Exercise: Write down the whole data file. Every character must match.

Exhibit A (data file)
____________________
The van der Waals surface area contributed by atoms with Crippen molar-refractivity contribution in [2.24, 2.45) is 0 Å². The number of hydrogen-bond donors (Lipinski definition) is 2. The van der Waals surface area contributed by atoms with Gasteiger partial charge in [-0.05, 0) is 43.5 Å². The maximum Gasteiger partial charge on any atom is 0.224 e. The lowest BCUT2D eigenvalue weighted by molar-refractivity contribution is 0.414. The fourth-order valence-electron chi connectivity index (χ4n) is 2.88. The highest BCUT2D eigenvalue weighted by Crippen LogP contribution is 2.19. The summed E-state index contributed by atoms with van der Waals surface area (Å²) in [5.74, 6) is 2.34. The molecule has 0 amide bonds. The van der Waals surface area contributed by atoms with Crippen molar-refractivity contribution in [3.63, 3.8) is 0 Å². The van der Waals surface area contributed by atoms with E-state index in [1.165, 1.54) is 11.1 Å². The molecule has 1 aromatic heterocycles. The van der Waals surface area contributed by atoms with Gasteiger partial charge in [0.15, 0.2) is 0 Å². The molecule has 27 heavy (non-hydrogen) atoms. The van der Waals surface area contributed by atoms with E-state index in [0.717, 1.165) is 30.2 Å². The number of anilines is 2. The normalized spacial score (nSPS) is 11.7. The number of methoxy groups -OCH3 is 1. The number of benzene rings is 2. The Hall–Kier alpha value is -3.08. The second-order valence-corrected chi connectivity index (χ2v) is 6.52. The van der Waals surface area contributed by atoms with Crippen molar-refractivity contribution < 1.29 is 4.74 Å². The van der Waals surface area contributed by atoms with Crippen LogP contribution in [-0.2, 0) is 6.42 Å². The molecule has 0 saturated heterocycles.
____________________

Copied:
The van der Waals surface area contributed by atoms with Crippen molar-refractivity contribution in [2.24, 2.45) is 0 Å². The number of hydrogen-bond donors (Lipinski definition) is 2. The van der Waals surface area contributed by atoms with Gasteiger partial charge in [-0.05, 0) is 43.5 Å². The maximum Gasteiger partial charge on any atom is 0.224 e. The lowest BCUT2D eigenvalue weighted by molar-refractivity contribution is 0.414. The fourth-order valence-electron chi connectivity index (χ4n) is 2.88. The highest BCUT2D eigenvalue weighted by Crippen LogP contribution is 2.19. The summed E-state index contributed by atoms with van der Waals surface area (Å²) in [5.74, 6) is 2.34. The molecule has 0 amide bonds. The van der Waals surface area contributed by atoms with Crippen molar-refractivity contribution in [3.63, 3.8) is 0 Å². The van der Waals surface area contributed by atoms with E-state index in [1.165, 1.54) is 11.1 Å². The molecule has 1 aromatic heterocycles. The van der Waals surface area contributed by atoms with Gasteiger partial charge in [0.15, 0.2) is 0 Å². The molecule has 27 heavy (non-hydrogen) atoms. The van der Waals surface area contributed by atoms with E-state index in [0.717, 1.165) is 30.2 Å². The number of anilines is 2. The normalized spacial score (nSPS) is 11.7. The number of methoxy groups -OCH3 is 1. The number of benzene rings is 2. The Hall–Kier alpha value is -3.08. The second-order valence-corrected chi connectivity index (χ2v) is 6.52. The van der Waals surface area contributed by atoms with Crippen molar-refractivity contribution < 1.29 is 4.74 Å². The van der Waals surface area contributed by atoms with Crippen LogP contribution in [-0.2, 0) is 6.42 Å². The molecule has 0 saturated heterocycles.